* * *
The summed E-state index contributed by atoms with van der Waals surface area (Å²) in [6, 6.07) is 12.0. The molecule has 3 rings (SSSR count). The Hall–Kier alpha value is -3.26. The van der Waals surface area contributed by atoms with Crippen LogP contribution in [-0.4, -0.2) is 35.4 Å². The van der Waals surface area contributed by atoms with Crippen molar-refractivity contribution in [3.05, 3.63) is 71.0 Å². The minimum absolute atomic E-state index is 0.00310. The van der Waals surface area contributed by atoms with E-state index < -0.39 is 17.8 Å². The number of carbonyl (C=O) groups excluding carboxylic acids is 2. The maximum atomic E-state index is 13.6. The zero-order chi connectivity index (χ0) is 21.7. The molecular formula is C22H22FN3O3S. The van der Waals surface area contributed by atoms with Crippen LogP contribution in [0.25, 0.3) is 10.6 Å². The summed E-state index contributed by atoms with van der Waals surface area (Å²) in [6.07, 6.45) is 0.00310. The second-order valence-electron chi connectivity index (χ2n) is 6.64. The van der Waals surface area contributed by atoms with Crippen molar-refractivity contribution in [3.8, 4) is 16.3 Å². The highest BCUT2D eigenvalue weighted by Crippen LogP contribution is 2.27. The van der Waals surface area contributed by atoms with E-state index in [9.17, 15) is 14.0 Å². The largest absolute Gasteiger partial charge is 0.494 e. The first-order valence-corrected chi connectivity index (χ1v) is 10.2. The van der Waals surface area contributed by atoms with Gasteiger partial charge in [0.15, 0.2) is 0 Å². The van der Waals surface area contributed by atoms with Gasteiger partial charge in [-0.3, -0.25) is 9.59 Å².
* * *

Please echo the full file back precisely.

The summed E-state index contributed by atoms with van der Waals surface area (Å²) in [6, 6.07) is 12.0. The molecule has 3 rings (SSSR count). The Hall–Kier alpha value is -3.26. The van der Waals surface area contributed by atoms with Crippen LogP contribution in [-0.4, -0.2) is 35.4 Å². The van der Waals surface area contributed by atoms with Crippen molar-refractivity contribution in [3.05, 3.63) is 71.0 Å². The minimum absolute atomic E-state index is 0.00310. The van der Waals surface area contributed by atoms with E-state index < -0.39 is 17.8 Å². The number of carbonyl (C=O) groups excluding carboxylic acids is 2. The maximum atomic E-state index is 13.6. The zero-order chi connectivity index (χ0) is 21.7. The molecular formula is C22H22FN3O3S. The van der Waals surface area contributed by atoms with Crippen LogP contribution in [0.25, 0.3) is 10.6 Å². The summed E-state index contributed by atoms with van der Waals surface area (Å²) in [6.07, 6.45) is 0.00310. The second-order valence-electron chi connectivity index (χ2n) is 6.64. The van der Waals surface area contributed by atoms with Crippen molar-refractivity contribution in [3.8, 4) is 16.3 Å². The highest BCUT2D eigenvalue weighted by Crippen LogP contribution is 2.27. The van der Waals surface area contributed by atoms with E-state index in [9.17, 15) is 14.0 Å². The largest absolute Gasteiger partial charge is 0.494 e. The first-order valence-corrected chi connectivity index (χ1v) is 10.2. The van der Waals surface area contributed by atoms with Gasteiger partial charge in [0.15, 0.2) is 0 Å². The van der Waals surface area contributed by atoms with Gasteiger partial charge in [-0.3, -0.25) is 9.59 Å².